COMMUNICATION IS MEANING
You never existed! Did you? Now you do. Next you are no more! Some 36, 000 days of existence on this planet is a surplus to any member of our Homo sapiens. If only you will live up to that! Non-existence—existence—non-existence! From negative. To positive. And negative again! Meaning out of nil. Meaning from being!
Communication is meaning. Meaning is communication. All humans cannot communicate without meaning and every communication is a process of exchange of meaning—denotation or connotation. Thus, humans cannot NOTcommunicate, that is, we cannot afford not to communicate (interact, transact and exchange meanings) since our existence in itself communicates something or many things. From sperm drops into congealed blood, blood into flesh, flesh into bone, then another flesh covering. And a breath of life! COM-MU-NI-CA-TION!
Codes are made into words, words into phrases, phrases into clauses, clauses into simple sentences and simple sentences into compound complex sentences. Communication makes meaning out of no meaning. That's why silence has its own meaning. Any form of noise in communication has its meaning too. Apathy, objectivity, neutrality and all of that. They communicate meanings.
A page of written words, drawn symbols and coded colours makes a sensible meaning. Even a blank page is not without a meaning! Every colour, every line, every shape communicates at least one meaning, depending on the context, or geography, or its universality. Meaning is meaning whether perception, conception, deception or reality. It resides in individual being. Communication is interpretation—it is an exchange—a transaction of meaning(s). Communication is communication when the meaning is communicated from the source to the destination of the intended message. Our world is not without meaning—pregnant with multiplicity of meanings: life, peace, justice, shenanigans, insecurity, education, genocide, war, death, oppression, development, technology, international diplomacy. Quite a cluster!
The language of communication depicts its meaning and so is the tone of any communicated or shared message. The page you are reading, you will agree, wields its meaning. Communication cannot occur without a shared meaning between and among those involved in the process. Adam was empowered to make meaning out of some objects by naming their names in the communication encounter between him and the angels. His naming the objects communicated and also shared his knowledge and superiority over the angels. However, the angels' inability to name the names is a meaning of ignorance and of lesser status to that of Adam.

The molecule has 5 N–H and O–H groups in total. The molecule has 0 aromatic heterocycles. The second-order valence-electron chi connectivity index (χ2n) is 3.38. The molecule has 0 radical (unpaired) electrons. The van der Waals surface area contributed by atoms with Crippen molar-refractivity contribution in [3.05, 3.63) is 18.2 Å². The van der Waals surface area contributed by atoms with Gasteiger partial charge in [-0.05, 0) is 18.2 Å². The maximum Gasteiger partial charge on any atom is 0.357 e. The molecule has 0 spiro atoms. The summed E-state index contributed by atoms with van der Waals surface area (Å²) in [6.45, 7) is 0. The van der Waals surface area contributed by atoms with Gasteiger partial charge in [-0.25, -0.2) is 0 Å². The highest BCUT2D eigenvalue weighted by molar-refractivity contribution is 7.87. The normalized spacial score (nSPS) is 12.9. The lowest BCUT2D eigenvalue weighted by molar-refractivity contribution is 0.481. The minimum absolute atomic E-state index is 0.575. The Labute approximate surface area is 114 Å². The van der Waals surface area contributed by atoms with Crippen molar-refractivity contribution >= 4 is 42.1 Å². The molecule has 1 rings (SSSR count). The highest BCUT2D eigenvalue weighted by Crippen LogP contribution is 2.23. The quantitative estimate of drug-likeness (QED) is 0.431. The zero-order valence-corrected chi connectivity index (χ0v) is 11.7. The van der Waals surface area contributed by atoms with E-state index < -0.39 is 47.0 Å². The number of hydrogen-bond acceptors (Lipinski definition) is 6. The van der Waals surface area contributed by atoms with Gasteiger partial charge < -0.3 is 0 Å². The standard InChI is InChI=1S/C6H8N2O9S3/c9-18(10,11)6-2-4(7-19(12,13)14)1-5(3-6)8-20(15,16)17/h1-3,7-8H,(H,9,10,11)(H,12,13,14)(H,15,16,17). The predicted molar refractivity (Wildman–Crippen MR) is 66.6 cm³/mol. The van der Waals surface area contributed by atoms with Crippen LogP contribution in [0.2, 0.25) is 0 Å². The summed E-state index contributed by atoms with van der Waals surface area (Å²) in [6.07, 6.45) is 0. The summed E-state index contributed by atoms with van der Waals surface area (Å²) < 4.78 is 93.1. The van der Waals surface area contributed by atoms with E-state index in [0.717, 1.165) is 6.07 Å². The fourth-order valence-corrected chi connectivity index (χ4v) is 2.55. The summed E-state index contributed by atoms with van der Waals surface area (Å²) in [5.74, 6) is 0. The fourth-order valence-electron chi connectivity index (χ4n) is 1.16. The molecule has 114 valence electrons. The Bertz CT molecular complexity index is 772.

In the beginning of existence, the creationist theory has it that the Creator of all that exists just proclaimed “be!” and the world came into existence. Even the big bang theory affirms this communication of existence! So, communication dates back to the beginning of existence.
When we look up any word in the dictionary, for example, every word, every expression shares a meaning. Or several meanings: denotative, connotative, figurative, jocular, technical, professional, academic or idiomatic.
A hunter—armed with his gun, traps and other instruments— in the jungle communicates to the beholder. A fisherman rowing his boat and spreading his nets in the river communicates to the world. A teacher standing in front of his students, demonstrating with his limbs and interacting with the learners definitely gives a form of communication. A politician addressing a crowd of supporters at a gathering is giving a meaning. A doctor holding the wrist of her patient to get the pulse is a communicator! And her patient communicates too. Our world communicates from the beginning to its end. Meanings are derived from the East to the West, and from the North to the South poles of our universe. Let us communicate to build, not to destroy. Those who beat drums of war communicate destruction! So, what do you communicate to the world?
Welcome to the world of meaning.
Idris Katib is a certified member of Nigerian Institute of Public Relations (NIPR)